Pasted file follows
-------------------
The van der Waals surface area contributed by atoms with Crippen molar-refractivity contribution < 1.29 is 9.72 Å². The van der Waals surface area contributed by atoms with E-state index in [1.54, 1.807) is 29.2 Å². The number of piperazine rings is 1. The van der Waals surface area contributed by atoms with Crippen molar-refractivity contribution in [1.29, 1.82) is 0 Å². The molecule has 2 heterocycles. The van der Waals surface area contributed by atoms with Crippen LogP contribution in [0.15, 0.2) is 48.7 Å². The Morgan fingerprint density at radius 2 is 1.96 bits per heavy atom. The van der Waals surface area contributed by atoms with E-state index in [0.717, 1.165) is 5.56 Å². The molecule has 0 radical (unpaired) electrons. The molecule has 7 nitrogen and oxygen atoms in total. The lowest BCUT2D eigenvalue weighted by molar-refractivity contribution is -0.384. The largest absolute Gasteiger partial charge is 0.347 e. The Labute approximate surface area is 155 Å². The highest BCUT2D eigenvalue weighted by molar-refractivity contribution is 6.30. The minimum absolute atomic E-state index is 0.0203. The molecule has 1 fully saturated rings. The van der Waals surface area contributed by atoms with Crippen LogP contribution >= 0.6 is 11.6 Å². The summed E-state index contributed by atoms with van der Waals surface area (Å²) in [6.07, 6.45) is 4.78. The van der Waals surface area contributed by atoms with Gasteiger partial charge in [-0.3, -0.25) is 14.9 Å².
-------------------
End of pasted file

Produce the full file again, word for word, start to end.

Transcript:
The van der Waals surface area contributed by atoms with Crippen molar-refractivity contribution < 1.29 is 9.72 Å². The van der Waals surface area contributed by atoms with E-state index in [1.54, 1.807) is 29.2 Å². The number of piperazine rings is 1. The van der Waals surface area contributed by atoms with Crippen molar-refractivity contribution in [1.29, 1.82) is 0 Å². The molecule has 2 heterocycles. The van der Waals surface area contributed by atoms with Crippen LogP contribution in [0.15, 0.2) is 48.7 Å². The Morgan fingerprint density at radius 2 is 1.96 bits per heavy atom. The van der Waals surface area contributed by atoms with E-state index in [0.717, 1.165) is 5.56 Å². The molecule has 0 radical (unpaired) electrons. The molecule has 7 nitrogen and oxygen atoms in total. The lowest BCUT2D eigenvalue weighted by molar-refractivity contribution is -0.384. The largest absolute Gasteiger partial charge is 0.347 e. The Labute approximate surface area is 155 Å². The highest BCUT2D eigenvalue weighted by molar-refractivity contribution is 6.30. The minimum absolute atomic E-state index is 0.0203. The molecule has 1 fully saturated rings. The van der Waals surface area contributed by atoms with Crippen LogP contribution >= 0.6 is 11.6 Å². The summed E-state index contributed by atoms with van der Waals surface area (Å²) in [6.07, 6.45) is 4.78. The van der Waals surface area contributed by atoms with Gasteiger partial charge in [-0.3, -0.25) is 14.9 Å².